In Hunt for Tastier Pork, Hog Producers Eye Older Breeds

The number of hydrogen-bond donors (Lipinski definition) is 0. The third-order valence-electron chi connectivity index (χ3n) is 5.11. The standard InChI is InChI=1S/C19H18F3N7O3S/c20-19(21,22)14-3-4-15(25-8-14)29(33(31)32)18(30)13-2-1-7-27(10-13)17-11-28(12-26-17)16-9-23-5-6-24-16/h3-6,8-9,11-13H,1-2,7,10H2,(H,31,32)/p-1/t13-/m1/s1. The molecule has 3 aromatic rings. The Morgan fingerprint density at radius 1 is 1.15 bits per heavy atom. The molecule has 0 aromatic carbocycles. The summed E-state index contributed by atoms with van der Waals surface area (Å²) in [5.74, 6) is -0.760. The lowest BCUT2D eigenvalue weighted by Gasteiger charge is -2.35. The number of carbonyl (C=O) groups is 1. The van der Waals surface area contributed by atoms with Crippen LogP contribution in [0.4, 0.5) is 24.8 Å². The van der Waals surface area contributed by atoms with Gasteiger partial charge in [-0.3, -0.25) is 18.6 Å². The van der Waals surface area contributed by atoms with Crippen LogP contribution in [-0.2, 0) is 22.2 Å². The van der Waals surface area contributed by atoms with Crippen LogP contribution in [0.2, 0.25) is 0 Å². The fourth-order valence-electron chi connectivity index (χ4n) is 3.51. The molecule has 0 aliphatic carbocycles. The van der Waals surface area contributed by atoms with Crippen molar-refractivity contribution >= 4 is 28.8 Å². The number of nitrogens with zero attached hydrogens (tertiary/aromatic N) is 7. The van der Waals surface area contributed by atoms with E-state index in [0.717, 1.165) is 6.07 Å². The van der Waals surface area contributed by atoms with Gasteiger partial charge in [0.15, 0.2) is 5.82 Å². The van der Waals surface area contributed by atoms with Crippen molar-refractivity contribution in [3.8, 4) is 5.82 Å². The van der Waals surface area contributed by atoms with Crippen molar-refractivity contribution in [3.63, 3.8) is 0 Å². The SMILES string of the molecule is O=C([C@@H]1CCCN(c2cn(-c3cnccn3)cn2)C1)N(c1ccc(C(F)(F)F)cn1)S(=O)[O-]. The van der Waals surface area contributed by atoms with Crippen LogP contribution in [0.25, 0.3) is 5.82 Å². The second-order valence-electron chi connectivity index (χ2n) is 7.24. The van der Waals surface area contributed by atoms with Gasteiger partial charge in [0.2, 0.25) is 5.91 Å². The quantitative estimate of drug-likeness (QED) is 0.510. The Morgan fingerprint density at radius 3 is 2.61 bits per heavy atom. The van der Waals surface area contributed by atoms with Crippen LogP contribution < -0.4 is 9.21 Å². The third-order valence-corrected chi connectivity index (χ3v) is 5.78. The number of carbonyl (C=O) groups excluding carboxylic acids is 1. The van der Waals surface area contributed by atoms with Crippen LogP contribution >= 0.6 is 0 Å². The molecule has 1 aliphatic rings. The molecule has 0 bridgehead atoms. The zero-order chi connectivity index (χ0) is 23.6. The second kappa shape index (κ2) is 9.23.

7:05 AM, May 16, 2005   |    comments